KATZMAIER: Those are a little bit high, but, you know, they are a lot more expensive than standard 1080p TVs. The least expensive ones that you've heard of - Samsung, for example, just announced a 42 inch at $999. Visio has a 50 inch coming out later this year for $999. So, those are the entry level, again at the relatively small screen sizes of 42 inch to 50 inch. When you get bigger, which is again, where 4K is really going to be visible, extremely bigger, then of course they're a lot more expensive.

HOBSON: Which manufacturers are doing the best job in this arena? Who's been out front?

KATZMAIER: Sony has really been the forerunner with 4K TVs. They came out with some of the earliest 4K TVs and they have a really large line up. Now, one of their impetuses is that Sony Pictures, of course, has a lot of 4K movies, and you can actually buy a little 4K video player from Sony that only works on Sony 4K TVs that gives you access to 200-odd movies and TV shows that are, again, Sony Picture's properties. So, they're kind of the forefront. Samsung is the world leader in television sales, so of course they have a lot of 4K TVs out there as well. One of the guys to look out for, I mentioned earlier, Visio. They're actually cutting prices on 4K TVs a lot more aggressively than anybody else, and I expect them to be a really big seller, too, later in the year.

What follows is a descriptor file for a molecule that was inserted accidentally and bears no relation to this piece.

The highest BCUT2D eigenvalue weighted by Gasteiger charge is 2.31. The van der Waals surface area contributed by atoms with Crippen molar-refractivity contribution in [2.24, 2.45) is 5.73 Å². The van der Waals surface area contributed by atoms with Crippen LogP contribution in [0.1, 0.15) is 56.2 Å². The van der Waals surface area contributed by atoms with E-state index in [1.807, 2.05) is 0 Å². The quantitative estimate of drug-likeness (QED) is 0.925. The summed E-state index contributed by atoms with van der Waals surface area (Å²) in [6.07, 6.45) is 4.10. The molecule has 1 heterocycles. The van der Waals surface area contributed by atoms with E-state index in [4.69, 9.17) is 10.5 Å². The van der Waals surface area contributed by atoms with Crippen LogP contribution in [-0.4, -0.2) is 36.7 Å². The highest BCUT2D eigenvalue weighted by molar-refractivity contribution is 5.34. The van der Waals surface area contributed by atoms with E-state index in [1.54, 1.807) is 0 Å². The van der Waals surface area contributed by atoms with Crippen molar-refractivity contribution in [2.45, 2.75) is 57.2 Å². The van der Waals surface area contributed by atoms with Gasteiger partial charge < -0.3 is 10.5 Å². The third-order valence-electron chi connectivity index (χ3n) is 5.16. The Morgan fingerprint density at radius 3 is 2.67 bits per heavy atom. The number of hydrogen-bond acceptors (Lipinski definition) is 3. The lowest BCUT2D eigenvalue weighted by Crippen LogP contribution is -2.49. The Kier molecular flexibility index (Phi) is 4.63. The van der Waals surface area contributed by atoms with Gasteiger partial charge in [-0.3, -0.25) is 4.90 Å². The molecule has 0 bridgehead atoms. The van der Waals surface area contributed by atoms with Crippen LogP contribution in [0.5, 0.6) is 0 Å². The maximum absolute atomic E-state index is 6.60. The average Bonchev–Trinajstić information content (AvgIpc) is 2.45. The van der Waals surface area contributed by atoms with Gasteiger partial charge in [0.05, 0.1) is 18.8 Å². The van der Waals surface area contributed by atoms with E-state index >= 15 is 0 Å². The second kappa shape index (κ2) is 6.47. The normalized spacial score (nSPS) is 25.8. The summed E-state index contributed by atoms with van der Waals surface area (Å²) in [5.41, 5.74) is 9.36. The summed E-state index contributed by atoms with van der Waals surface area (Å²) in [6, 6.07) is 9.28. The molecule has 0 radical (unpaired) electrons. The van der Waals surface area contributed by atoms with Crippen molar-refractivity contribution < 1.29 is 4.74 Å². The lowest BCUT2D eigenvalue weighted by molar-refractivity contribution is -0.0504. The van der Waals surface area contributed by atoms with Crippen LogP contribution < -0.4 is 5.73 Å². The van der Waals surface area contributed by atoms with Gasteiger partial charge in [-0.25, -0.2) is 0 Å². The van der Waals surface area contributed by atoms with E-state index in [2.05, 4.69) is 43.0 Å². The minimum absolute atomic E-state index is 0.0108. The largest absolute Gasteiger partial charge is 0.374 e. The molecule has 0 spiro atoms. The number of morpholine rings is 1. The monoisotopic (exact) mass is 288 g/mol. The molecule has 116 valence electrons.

HOBSON: Well, yeah, that's another big question. Are these prices going to drop so fast that it would be silly to go buy one right now - you could buy one a year from now for half the cost?

KATZMAIER: Yeah, I'll give you a little idea. The prices now have dropped, you know, significantly compared to last year. I think they're going to drop even faster and further. Again, the thing with 4K is it's really easy to make and TV manufacturers know that they have this window to get these prices in, and actually now they're starting to fall even more so by the end of the year they're going to be falling even more. And then next year a 4K TV will probably cost the same amount as a standard high-end 1080p TV this year.

HOBSON: So I asked you whether we'll be able to tell the difference. The other question is, is anyone going to be producing content for these 4K TVs?

KATZMAIER: Well, there's a lot of content actually being produced right now. The 4K World Cup is a really good example. They're actually shooting select matches, including the championship match in 4K. The real question is how they're going to distribute them. Getting all those extra pixels out, you know, whether it's by a cable or the internet, requires again 4 times the bandwidth. You compress it and maybe get it to twice the bandwidth, but it's a real issue to try to get all that extra picture detail out to the TV where you can actually watch it.

HOBSON: And what about the cables. Can you use your standard HDMI cable on a 4K TV or do you have to get all new cables?